Researchers from the University of Missouri School of Medicine have found that a new protocol that uses preventive blood-thinning medication in the treatment of patients with traumatic brain injuries reduces the risk of patients developing life-threatening blood clots without increasing the risk of bleeding inside the brain
According to the Centers for Disease Control and Prevention, at least 1.7 million traumatic brain injuries occur each year. One of the most common complications associated with traumatic brain injuries is the risk of dangerous blood clots that can form in the circulatory system elsewhere in the body. For patients with traumatic injuries, the body forms blood clots which can break loose and travel to the lungs or other areas, causing dangerous complications.
"Our study found that treating traumatic brain-injured patients with an anticoagulant, or blood-thinning medication, is safe and decreases the risk of these dangerous clots," said N. Scott Litofsky, MD, chief of the MU School of Medicine's Division of Neurological Surgery and director of neuro-oncology and radiosurgery at MU Health Care. "We found that patients treated with preventive blood thinners had a decreased risk of deep-vein blood clots and no increased risk of intracranial hemorrhaging."
In May 2009, Litofsky, along with study co-author Stephen Barnes, MD, acute care surgeon and chief of the MU Division of Acute Care Surgery, created a new protocol for treating head trauma patients in University Hospital's Frank L. Mitchell Jr., M.D., Trauma Center using blood-thinning medications.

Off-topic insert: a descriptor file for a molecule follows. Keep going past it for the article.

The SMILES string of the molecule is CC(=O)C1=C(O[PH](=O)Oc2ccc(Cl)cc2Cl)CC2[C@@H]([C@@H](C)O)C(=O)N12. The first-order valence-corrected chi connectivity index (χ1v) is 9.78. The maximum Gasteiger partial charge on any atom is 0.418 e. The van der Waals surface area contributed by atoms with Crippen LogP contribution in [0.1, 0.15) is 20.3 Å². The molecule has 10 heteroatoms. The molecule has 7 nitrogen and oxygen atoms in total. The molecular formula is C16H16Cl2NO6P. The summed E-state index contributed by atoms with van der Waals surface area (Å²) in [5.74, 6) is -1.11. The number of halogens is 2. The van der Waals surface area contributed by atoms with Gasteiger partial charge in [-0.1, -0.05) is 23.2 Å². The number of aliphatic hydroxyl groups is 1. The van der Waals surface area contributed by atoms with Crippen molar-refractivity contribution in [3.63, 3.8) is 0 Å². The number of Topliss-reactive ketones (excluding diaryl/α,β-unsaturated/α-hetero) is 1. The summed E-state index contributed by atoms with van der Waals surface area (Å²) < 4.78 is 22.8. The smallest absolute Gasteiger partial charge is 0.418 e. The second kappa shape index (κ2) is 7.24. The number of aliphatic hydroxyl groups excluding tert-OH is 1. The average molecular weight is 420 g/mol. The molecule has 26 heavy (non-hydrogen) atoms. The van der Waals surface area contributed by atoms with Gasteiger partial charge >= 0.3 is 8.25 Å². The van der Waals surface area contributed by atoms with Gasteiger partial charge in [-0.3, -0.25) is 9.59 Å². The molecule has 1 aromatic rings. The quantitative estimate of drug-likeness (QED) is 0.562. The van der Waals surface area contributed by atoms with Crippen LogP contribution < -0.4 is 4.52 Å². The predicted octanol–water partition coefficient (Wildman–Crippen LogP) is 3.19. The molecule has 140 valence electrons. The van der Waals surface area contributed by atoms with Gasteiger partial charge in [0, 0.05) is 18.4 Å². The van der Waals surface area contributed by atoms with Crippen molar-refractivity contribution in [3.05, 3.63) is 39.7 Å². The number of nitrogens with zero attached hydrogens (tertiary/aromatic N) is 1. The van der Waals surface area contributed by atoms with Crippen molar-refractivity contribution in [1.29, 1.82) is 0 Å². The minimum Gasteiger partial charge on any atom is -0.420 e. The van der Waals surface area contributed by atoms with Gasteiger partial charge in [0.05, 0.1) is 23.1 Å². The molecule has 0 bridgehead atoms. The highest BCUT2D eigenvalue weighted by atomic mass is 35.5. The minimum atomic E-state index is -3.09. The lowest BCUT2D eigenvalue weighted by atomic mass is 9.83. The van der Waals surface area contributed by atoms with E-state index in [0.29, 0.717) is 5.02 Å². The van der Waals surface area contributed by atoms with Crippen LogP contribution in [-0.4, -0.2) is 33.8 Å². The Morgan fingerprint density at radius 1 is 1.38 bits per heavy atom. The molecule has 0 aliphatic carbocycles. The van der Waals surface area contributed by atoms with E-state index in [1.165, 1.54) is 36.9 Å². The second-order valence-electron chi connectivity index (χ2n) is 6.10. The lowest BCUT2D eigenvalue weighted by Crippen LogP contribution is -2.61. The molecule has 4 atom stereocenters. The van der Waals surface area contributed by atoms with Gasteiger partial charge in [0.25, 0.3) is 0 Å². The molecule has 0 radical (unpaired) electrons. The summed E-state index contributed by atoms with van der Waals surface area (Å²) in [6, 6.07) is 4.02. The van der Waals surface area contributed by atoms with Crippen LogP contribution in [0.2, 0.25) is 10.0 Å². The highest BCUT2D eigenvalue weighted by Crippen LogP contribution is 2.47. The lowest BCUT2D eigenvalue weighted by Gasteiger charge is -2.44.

"One of the main challenges in treating patients with traumatic brain injuries is balancing the risk of intracranial bleeding with the risk of blood clots formed elsewhere in the body," Litofsky said.
In the study, the researchers compared the outcomes of 107 patients with traumatic brain injuries who were treated before the new protocol was put into place with the outcomes of 129 patients who were treated with the blood-thinning medication. Among the patients who did not receive blood thinners, six experienced deep-venous clotting, compared with zero instances of the condition in patients who received the medication. Among the patients who did not receive blood thinners, three patients experienced increased bleeding in the brain, compared with one patient who received the medication.
"Based on our results, we will continue to follow the new protocol in our trauma center, and we believe that other trauma centers would benefit from adopting a similar protocol in their practice," Litofsky said. "If we look at this issue across the country, we should hopefully see this complication occurring less often in brain-injured patients."
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